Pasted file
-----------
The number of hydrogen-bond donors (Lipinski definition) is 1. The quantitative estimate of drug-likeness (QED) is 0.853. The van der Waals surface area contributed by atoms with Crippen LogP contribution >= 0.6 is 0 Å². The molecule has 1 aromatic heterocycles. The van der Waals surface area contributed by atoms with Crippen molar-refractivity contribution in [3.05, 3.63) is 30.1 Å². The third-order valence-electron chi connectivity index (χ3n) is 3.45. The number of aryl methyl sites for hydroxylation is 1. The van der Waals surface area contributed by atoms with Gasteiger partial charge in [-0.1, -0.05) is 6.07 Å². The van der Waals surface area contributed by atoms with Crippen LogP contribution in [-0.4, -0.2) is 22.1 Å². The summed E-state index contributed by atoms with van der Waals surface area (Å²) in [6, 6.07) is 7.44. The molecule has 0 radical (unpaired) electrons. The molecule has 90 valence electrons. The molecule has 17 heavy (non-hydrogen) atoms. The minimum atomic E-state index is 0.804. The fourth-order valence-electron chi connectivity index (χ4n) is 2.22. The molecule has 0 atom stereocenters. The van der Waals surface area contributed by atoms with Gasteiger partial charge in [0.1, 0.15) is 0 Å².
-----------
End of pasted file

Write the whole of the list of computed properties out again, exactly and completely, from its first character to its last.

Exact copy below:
The number of hydrogen-bond donors (Lipinski definition) is 1. The quantitative estimate of drug-likeness (QED) is 0.853. The van der Waals surface area contributed by atoms with Crippen LogP contribution >= 0.6 is 0 Å². The molecule has 1 aromatic heterocycles. The van der Waals surface area contributed by atoms with Crippen molar-refractivity contribution in [3.05, 3.63) is 30.1 Å². The third-order valence-electron chi connectivity index (χ3n) is 3.45. The number of aryl methyl sites for hydroxylation is 1. The van der Waals surface area contributed by atoms with Gasteiger partial charge in [-0.1, -0.05) is 6.07 Å². The van der Waals surface area contributed by atoms with Crippen LogP contribution in [-0.4, -0.2) is 22.1 Å². The summed E-state index contributed by atoms with van der Waals surface area (Å²) in [6, 6.07) is 7.44. The molecule has 0 radical (unpaired) electrons. The molecule has 90 valence electrons. The molecule has 17 heavy (non-hydrogen) atoms. The minimum atomic E-state index is 0.804. The fourth-order valence-electron chi connectivity index (χ4n) is 2.22. The molecule has 0 atom stereocenters. The van der Waals surface area contributed by atoms with Gasteiger partial charge in [0.1, 0.15) is 0 Å².